Some thoughts about Vietnam War and kids from one who was there

Tue, 09/08/2009 - 3:41pm
By: Letters to the ...

I’d like to reply to Mr. David Markham in his comments to Mr. Terry Garlock about the Vietnam veteran. You see, I also spent a year and a day in the Democratic Republic of South Vietnam. August 1967 to August 1968, to be exact.

I/we went to Vietnam because the South Vietnamese government asked America to come and help them fight against their communist aggressors, the North Vietnamese, the Viet Cong and even China who believed that as long as you fully supported them they wouldn’t kill you.

I went to Vietnam because my country ordered me to go there in my Army uniform, but when I got there it was immediately clear that I was there to help the South Vietnamese people achieve the same rights and freedoms that my family had back home in America. I was proud to be there.

Two months after arriving in QuiNhon I was assigned to the QuiNhon Airfield Security Detachment and around Christmas of ’67 I was in a tower when a little boy came out of the hooch just outside of the perimeter fence ahead of me who screamed up to me, in English, “Hey, GI, let me see watch.” I showed him the watch on my wrist, at which point he screamed, “No, no, GI, throw me watch.” And I screamed right back to him, “You dinky-dow, kid.” The boy went back into the hooch and immediately came back with an AK-47 blazing bullets at my tower.

I called the sergeant of the guard on my radio and told him that I had a kid below the tower shooting at me. What should I do, and I’ve heard his reply a million times in my head, “Is he enemy?” and told me that I couldn’t return fire. I did not shoot back.

Two months later, Feb. 2, 1968, 0200 hours, I relieved a guard in tower #2. He wasn’t guarding anything. He was dead. It wasn’t until 40 years later that I found out who that man was, Ray Carroll Banks, whom I had to kick out of the tower because it was difficult dodging bullets and crawling around a dead man. Ray Carroll was only in the tower to assure the people of QuiNhon an airport that they could freely fly into and out of.

I was fortunate in the fact that God brought me through Vietnam and home to the land of the free. I came home on a stretcher and was sent to Valley Forge Army Hospital where I spent three months learning how to walk again.

I did NOT have to go through a civilian airport to be spit upon or have bags of crap thrown at me. After my discharge from the Army, I went to work on an assembly line and just two hours into my first day I was asked by the guy across the line from me, “How many kids did you kill?”

It’s terrible that mankind has war, and no one should ever go through or to war, but I haven’t known one who has been to war for the greatest country on earth say that they wouldn’t go if the free people of America needed them to defend their liberties and freedoms again.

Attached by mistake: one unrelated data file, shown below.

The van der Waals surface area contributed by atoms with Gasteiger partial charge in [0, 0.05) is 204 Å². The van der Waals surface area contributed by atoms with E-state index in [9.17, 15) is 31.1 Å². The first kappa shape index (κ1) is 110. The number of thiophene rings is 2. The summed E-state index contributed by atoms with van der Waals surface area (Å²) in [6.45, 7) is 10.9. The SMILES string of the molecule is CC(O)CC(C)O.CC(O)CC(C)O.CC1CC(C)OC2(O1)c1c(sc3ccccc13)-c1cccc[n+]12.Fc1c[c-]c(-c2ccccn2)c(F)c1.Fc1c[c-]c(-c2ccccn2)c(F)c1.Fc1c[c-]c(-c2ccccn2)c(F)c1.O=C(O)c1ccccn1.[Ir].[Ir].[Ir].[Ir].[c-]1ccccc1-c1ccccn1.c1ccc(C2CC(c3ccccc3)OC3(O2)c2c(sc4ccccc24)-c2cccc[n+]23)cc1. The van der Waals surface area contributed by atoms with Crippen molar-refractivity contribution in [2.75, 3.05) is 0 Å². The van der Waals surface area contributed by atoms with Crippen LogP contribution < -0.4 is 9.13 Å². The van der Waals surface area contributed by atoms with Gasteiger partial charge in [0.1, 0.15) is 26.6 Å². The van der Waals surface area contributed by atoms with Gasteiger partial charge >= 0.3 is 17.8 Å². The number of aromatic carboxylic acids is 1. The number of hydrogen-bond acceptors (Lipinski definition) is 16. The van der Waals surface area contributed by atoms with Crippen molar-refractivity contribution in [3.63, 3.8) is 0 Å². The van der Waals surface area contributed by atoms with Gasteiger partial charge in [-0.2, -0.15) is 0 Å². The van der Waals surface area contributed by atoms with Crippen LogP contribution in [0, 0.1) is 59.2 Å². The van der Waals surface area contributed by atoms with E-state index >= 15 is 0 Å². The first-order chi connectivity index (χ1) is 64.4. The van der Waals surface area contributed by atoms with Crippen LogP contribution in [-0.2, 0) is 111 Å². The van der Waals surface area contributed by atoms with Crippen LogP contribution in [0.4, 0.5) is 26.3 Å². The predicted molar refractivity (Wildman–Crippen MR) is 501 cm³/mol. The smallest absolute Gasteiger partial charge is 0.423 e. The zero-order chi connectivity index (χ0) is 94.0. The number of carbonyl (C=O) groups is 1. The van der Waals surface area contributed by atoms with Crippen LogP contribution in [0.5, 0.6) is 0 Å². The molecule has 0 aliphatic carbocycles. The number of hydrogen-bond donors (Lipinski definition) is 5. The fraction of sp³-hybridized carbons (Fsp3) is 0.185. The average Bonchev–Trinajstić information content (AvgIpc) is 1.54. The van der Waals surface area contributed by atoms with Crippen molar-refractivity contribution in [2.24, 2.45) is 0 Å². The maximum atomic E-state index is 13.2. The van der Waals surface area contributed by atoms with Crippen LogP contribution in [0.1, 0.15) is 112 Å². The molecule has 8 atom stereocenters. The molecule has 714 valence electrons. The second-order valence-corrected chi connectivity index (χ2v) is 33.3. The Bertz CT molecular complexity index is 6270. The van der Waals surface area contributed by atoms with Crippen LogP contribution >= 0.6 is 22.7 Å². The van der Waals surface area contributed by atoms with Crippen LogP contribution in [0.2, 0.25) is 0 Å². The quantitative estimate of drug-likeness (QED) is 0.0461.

Today my youngest son wears OD green proudly and will proudly do whatever has to be done for America.

I’ve told every one of my seven children that when they first meet someone they owe them two things. They owe them courtesy and respect. You should always be courteous but you can lose respect.

Welcome home, brother Garlock, and thank you for covering my six. Mr. Markham, you have lost my respect. We were not created by God to serve anyone but Him and I have declared that I am in one nation under Him. He made us free.

John Romph

Fayetteville, Ga.

United States of America

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suggarfoot's picture
Submitted by suggarfoot on Fri, 09/11/2009 - 9:57am.

I grew up with many that never came back, others friends did, but with haunted eyes and stories like yours, kids shooting at them, kids sent up to them with grenades..etc.

The way they were treated was horrible. They were never given a heroes welcome to put it mildly. I even remember watching a news cast where one of our politicans blaimed the recession at that time on too many of them coming back and flooding the labor market. I will never forget how hurt and ashamed I felt fot those vets that statement was ever made.

Did I agree with the war? No. The reason is that it wasn't fought in a way that would let our guys win, and because of that so many came home dead or maimed for life. I felt it was a horrible waste of those young men.

Do I feel they were heroes? Yes, I love them all, because they did it for us, their families. They made the supreme sacrifice because they were asked by their country.

How do I feel about it now?

I feel they were used by our politicians and abused by the very people they felt they were fighting for.

In truth, it would have been short and sweet if Johnson's butt was put over there to lead the charge. But when the politicians are using someone else's life to fight their battles, they are much more reckless.

My personal view is that I hope Johnson is rotating on a spiggot over a fire in hell now for what I feel was done to those boys.

Submitted by milbrat on Wed, 09/09/2009 - 9:24pm.

Mr. Romph,

You have my total respect. Thank you!

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